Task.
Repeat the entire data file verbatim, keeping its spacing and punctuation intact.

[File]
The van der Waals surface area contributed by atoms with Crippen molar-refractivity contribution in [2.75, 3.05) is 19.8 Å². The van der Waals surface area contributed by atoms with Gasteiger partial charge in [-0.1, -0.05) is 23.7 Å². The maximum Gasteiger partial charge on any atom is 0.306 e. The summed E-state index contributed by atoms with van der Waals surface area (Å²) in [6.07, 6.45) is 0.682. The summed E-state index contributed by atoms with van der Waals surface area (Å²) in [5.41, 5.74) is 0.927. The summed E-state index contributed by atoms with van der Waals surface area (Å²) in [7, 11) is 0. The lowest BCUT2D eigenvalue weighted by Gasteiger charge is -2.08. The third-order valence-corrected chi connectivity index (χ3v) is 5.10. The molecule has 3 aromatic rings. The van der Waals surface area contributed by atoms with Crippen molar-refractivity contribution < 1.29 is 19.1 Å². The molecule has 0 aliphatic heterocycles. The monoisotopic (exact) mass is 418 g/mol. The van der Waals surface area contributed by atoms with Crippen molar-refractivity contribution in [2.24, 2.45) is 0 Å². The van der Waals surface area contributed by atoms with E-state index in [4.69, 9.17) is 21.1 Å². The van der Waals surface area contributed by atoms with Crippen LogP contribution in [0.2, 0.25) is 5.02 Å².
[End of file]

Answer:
The van der Waals surface area contributed by atoms with Crippen molar-refractivity contribution in [2.75, 3.05) is 19.8 Å². The van der Waals surface area contributed by atoms with Gasteiger partial charge in [-0.1, -0.05) is 23.7 Å². The maximum Gasteiger partial charge on any atom is 0.306 e. The summed E-state index contributed by atoms with van der Waals surface area (Å²) in [6.07, 6.45) is 0.682. The summed E-state index contributed by atoms with van der Waals surface area (Å²) in [5.41, 5.74) is 0.927. The summed E-state index contributed by atoms with van der Waals surface area (Å²) in [7, 11) is 0. The lowest BCUT2D eigenvalue weighted by Gasteiger charge is -2.08. The third-order valence-corrected chi connectivity index (χ3v) is 5.10. The molecule has 3 aromatic rings. The van der Waals surface area contributed by atoms with Crippen molar-refractivity contribution < 1.29 is 19.1 Å². The molecule has 0 aliphatic heterocycles. The monoisotopic (exact) mass is 418 g/mol. The van der Waals surface area contributed by atoms with Crippen molar-refractivity contribution in [2.24, 2.45) is 0 Å². The van der Waals surface area contributed by atoms with E-state index in [4.69, 9.17) is 21.1 Å². The van der Waals surface area contributed by atoms with Crippen LogP contribution in [0.2, 0.25) is 5.02 Å².